One NBN connection to a business cost $86,000: Doubts raised over whether the service fits SMEs’ needs
Monday, October 23, 2017/
A flurry of information revealed ahead of a Four Corners report into Australia’s National Broadband Network (NBN) has shone a spotlight on the network’s profitability and high installation costs for direct fibre services, leaving experts worried about the potential impact on SMEs.
In an interview with the Four Corners program, NBN Co chief executive Bill Morrow revealed he believes the nationwide highspeed internet network will struggle to turn a profit due to it turning a loss on each new connection it makes.
“We collect about $43 per month from retail service providers for each home they sell into. In order to recover costs we need $52,” Morrow has told Four Corners.
The historically troubled NBN Co also unveiled the alarmingly high costs of fibre to the premises (FTTP) connections in the early stages of the network’s rollout, with a connection to a Tasmanian bowls club costing the company more than $86,000, due to its remote location and a requirement for “substantial civil work”.
These significant costs have meant NBN Co has begun a trial of switching to the significantly cheaper alternative of fibre to the curb (FTTC), with the company stating the average cost for an FTTC connection is $2900, compared to $4400 for FTTP. Fibre to the curb relies on a fibre connection to a distribution point, which then sends the signal down already existing copper wires to the home or business.
“Our huge country makes deploying the nbn network extraordinarily complex so having flexibility in terms of the technology we deploy in the field is incredibly important,” Morrow said in a statement.
But this switch has worried some who say a switch to FTTC will result in slower connection speeds for homes and businesses. Morrow himself has conceded that FTTP is a technologically superior connection, reports the ABC, but questions if Australian homes and businesses “really need it”.
“Fibre medium is better than copper medium. You can’t argue any other way, but do we need that fibre today? We know it costs more. Is it worth it to us to spend that money when we don’t really need it, and copper would suffice?” Morrow told the ABC.
“I think this is the policy that we’re operating under today that proves that — based on what consumers are expecting — copper is sufficient.”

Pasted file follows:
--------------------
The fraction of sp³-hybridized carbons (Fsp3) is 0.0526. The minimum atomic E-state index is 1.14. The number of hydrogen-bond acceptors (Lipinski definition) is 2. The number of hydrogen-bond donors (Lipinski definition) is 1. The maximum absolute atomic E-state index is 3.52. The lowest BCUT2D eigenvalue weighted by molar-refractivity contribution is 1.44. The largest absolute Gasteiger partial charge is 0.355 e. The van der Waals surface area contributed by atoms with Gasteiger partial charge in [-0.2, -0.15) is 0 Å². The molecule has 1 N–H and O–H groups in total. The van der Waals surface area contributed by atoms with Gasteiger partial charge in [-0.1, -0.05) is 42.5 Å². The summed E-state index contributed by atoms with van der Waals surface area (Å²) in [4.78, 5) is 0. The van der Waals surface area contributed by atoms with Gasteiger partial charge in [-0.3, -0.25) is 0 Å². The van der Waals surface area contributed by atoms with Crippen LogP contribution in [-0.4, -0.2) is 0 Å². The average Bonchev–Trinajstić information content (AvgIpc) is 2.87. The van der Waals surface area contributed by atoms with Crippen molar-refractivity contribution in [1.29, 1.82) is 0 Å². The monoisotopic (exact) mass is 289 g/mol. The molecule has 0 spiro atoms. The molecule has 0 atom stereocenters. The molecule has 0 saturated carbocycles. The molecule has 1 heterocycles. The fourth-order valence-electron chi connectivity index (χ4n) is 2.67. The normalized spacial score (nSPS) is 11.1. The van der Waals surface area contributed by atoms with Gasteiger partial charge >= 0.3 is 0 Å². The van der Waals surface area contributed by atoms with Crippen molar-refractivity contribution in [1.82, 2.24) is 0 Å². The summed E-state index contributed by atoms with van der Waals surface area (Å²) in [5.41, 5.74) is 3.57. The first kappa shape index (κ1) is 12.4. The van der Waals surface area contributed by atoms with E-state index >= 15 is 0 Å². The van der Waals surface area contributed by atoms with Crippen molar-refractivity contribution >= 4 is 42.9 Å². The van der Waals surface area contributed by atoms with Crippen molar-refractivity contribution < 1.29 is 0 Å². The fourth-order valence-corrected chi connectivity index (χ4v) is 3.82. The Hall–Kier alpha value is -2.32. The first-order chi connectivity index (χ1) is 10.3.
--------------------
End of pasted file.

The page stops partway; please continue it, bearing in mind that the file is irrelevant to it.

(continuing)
Will the NBN ever be “business grade”?
Speaking to SmartCompany, founder of IT services firm Combo, David Markus, says he’s heard a number of “horror stories” from business clients and other associates about the NBN about whether the service is fit for their needs.
“We hear it all the time, we see businesses who’ve got it but find it doesn’t serve their purpose. It’s usually slower than business grade fibre,” Markus says.
“Businesses’ experiences vary from great to terrible, but when it’s your primary communication tool, you can’t have that variance.”
Markus believes a widespread switch from FTTP to FTTC might not have much of an effect on SMEs in the short term, but says that “five to ten years down the track”, businesses could start to feel the impact.
“If we step forward five or ten years, then the FTTC tech will be insufficient, and businesses will have to pay to get it upgraded. Why not just put it in now?” he says.
However, in the short term, Markus says SME’s attention should be on their ISPs and their service’s contention ratios, as this can have a much more noticeable impact on internet speed.
The contention ratio for a line is the number of other users who could be using the line at the same time as you, with Markus saying the old-style ADSL2 lines could have contention ratios around 20-to-1, meaning there were 20 other potential connections using the same line.
With business-level non-NBN fibre offerings, Markus says contention ratios are usually four-to-one, but says any business relying on its internet connection to have consistent speed should really be looking for a one to one ratio.
Recent reports from finder.com.au suggest the contention ratio for NBN services sits at about 31-to-1.
Markus believes this is fine for an everyday domestic user, but isn’t acceptable for businesses, and questions if the NBN ever cater to the needs of businesses.
“The question is, does the NBN intend to be a business grade service? I think it should, businesses are paying enough in taxes and connection fees to make it worth it,” he says.
“What’s being rolled out now is truly a domestic service.”
Had your own NBN “horror story”? Let us know in the comments below or email [email protected].